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VISIONARY APONTE: Art & Black Freedom

Exhibit Closing Event
November 16th, 2018
6:00 PM

  Upcoming Project   Add to Calendar 16-11-2018 18:00:00 17-11-2018 02:00:00 15 VISIONARY APONTE: Art & Black Freedom Exhibit Closing Event DD/MM/YYYY

VISIONARY APONTE: Art & Black Freedom

Closing Celebration

NOV 16
6 PM – 9 PM
POWER PLANT GALLERY

Join us for one last celebration of the Visionary Aponte exhibit at the Power Plant Gallery. The evening will feature a dance performance by Yanique Hume with Maya Berry and her students and the public reveal of new artwork by artists-in-residence Édouard Duval-Carrié and Tessa Mars.

 


 

Visionary Aponte: Art & Black Freedom takes as its point of departure an extraordinary — and now lost — historical artifact: a “Book of Paintings” created by José Antonio Aponte.

Aponte was a free black carpenter, artist, and former soldier who was also the leader of an ambitious antislavery movement in Cuba during the Age of Revolution. During his trial, Aponte was forced to provide testimony describing each of the pictures in his book, which portrayed a wide array of subjects, from Biblical scenes to landscapes to episodes in the history of Africa, Europe, and the Americas. Using those descriptions, contemporary artists working in painting, drawing, sculpture, video, mixed media, and textile have reimagined Aponte’s book for our present and future. Visit aponte.dukefsp.org to learn more.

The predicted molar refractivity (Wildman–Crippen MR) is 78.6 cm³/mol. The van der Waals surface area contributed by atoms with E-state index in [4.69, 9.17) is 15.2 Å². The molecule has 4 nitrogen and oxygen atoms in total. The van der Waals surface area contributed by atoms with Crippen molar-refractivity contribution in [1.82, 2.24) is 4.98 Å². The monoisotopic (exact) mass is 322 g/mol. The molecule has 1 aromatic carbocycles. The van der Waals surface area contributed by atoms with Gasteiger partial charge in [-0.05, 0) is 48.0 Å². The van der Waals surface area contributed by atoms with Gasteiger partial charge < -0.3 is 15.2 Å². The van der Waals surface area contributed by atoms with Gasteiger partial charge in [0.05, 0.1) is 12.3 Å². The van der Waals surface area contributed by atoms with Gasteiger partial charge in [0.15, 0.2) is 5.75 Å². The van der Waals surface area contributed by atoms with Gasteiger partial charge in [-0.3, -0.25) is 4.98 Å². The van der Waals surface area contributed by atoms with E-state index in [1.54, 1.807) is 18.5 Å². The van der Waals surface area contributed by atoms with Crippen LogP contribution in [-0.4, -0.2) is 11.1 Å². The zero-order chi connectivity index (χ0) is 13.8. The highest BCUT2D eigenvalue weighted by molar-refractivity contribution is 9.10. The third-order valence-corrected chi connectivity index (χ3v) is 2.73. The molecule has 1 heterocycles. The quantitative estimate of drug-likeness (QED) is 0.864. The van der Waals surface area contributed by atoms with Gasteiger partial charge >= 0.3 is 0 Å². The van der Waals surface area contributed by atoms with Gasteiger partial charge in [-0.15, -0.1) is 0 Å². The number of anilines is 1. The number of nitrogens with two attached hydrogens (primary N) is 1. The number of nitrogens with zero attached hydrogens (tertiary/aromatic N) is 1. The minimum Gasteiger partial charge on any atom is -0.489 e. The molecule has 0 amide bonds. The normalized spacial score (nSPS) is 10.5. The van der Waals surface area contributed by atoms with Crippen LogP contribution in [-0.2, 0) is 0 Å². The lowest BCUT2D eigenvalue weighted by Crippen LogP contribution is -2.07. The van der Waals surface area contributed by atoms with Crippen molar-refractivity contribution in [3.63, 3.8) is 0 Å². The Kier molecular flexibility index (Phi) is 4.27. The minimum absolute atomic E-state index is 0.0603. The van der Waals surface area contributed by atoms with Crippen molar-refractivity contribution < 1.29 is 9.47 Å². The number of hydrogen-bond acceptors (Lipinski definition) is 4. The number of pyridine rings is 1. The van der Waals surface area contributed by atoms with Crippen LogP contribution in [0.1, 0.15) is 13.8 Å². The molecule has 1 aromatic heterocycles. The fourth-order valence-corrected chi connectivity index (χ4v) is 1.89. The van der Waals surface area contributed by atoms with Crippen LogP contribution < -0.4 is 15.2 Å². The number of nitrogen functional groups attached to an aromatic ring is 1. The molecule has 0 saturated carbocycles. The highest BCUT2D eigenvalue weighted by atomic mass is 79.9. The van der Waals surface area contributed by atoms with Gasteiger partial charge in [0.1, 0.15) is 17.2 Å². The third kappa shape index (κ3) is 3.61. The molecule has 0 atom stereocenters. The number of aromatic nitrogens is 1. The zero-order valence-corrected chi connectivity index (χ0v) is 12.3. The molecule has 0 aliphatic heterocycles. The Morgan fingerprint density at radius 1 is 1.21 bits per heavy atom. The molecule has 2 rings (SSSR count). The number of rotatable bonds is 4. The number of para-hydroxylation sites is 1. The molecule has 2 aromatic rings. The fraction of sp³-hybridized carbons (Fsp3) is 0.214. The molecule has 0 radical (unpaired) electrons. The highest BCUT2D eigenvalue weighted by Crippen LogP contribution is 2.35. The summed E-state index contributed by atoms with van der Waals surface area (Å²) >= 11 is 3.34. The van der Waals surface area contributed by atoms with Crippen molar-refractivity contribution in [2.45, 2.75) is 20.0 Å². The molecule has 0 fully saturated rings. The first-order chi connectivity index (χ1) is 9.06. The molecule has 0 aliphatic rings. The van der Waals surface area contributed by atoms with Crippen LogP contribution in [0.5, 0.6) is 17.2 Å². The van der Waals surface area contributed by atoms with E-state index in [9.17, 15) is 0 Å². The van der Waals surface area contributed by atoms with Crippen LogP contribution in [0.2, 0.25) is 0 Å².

Visit the Visionary Aponte: Art & Black Freedom website

 

Visionary Aponte: Art & Black Freedom is a nine-week art exhibit and accompanying series of conversations, screenings, performances, residencies, and workshops at Duke University organized by the Power Plant Gallery and the Forum for Scholars and Publics. The exhibit is curated by Édouard Duval-Carrié and Ada Ferrer and is based on a digital humanities project called Digital Aponte. The accompanying events have been made possible with support from the following campus and community partners: the Center for Documentary Studies, the MFA in Experimental and Documentary Arts, The Office of the Vice Provost for the Arts — Duke Arts, the Rubenstein Arts Center, Arts of the Moving Image, Screen/Society, the John Hope Franklin Humanities Institute, the Duke Dance Program, the Duke Center for Latin American and Caribbean Studies, Art, Art History & Visual Studies, the Program in Literature, the Department of Cultural Anthropology, the Department of African & African American Studies, Duke Gender, Sexuality & Feminist Studies, Duke Performances, Duke Coffeehouse, Duke Service-Learning, and Calabasa Calabasa: Dancing and Making the Music of Life.